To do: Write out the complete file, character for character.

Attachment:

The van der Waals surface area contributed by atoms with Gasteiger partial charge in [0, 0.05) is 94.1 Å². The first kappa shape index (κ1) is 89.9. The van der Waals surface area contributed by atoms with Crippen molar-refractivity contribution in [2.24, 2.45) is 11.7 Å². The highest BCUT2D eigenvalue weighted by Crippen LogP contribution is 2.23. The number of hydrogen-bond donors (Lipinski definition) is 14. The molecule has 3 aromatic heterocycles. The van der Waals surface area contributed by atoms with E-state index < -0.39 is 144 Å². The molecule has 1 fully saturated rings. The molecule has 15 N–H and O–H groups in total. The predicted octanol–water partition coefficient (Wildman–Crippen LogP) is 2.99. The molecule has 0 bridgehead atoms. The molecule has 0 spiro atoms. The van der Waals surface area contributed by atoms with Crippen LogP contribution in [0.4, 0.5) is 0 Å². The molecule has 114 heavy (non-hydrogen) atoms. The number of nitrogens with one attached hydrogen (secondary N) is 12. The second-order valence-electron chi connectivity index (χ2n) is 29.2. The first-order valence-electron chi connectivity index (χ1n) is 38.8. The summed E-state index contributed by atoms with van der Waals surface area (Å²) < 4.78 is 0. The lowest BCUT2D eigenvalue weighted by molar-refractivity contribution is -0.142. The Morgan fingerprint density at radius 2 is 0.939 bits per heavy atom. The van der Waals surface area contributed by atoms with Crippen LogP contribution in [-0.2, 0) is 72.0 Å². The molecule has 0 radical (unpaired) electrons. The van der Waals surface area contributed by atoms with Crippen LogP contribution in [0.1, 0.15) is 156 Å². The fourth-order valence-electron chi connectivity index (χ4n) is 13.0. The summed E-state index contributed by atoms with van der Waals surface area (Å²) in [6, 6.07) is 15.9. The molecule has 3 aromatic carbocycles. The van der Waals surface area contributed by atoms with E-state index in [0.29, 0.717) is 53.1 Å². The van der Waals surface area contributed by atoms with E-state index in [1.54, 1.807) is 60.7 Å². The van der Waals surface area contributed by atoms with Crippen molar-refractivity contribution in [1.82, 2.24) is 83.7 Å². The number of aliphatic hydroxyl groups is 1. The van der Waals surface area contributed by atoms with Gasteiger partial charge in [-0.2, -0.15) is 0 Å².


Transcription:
The van der Waals surface area contributed by atoms with Gasteiger partial charge in [0, 0.05) is 94.1 Å². The first kappa shape index (κ1) is 89.9. The van der Waals surface area contributed by atoms with Crippen molar-refractivity contribution in [2.24, 2.45) is 11.7 Å². The highest BCUT2D eigenvalue weighted by Crippen LogP contribution is 2.23. The number of hydrogen-bond donors (Lipinski definition) is 14. The molecule has 3 aromatic heterocycles. The van der Waals surface area contributed by atoms with E-state index < -0.39 is 144 Å². The molecule has 1 fully saturated rings. The molecule has 15 N–H and O–H groups in total. The predicted octanol–water partition coefficient (Wildman–Crippen LogP) is 2.99. The molecule has 0 bridgehead atoms. The molecule has 0 spiro atoms. The van der Waals surface area contributed by atoms with Crippen LogP contribution in [0.4, 0.5) is 0 Å². The molecule has 114 heavy (non-hydrogen) atoms. The number of nitrogens with one attached hydrogen (secondary N) is 12. The second-order valence-electron chi connectivity index (χ2n) is 29.2. The first-order valence-electron chi connectivity index (χ1n) is 38.8. The summed E-state index contributed by atoms with van der Waals surface area (Å²) < 4.78 is 0. The lowest BCUT2D eigenvalue weighted by molar-refractivity contribution is -0.142. The Morgan fingerprint density at radius 2 is 0.939 bits per heavy atom. The van der Waals surface area contributed by atoms with Crippen LogP contribution in [-0.2, 0) is 72.0 Å². The molecule has 0 radical (unpaired) electrons. The van der Waals surface area contributed by atoms with Crippen LogP contribution in [0.1, 0.15) is 156 Å². The fourth-order valence-electron chi connectivity index (χ4n) is 13.0. The summed E-state index contributed by atoms with van der Waals surface area (Å²) in [6, 6.07) is 15.9. The molecule has 3 aromatic carbocycles. The van der Waals surface area contributed by atoms with E-state index in [0.29, 0.717) is 53.1 Å². The van der Waals surface area contributed by atoms with E-state index in [1.54, 1.807) is 60.7 Å². The van der Waals surface area contributed by atoms with Crippen molar-refractivity contribution in [1.82, 2.24) is 83.7 Å². The number of aliphatic hydroxyl groups is 1. The van der Waals surface area contributed by atoms with Gasteiger partial charge in [-0.2, -0.15) is 0 Å².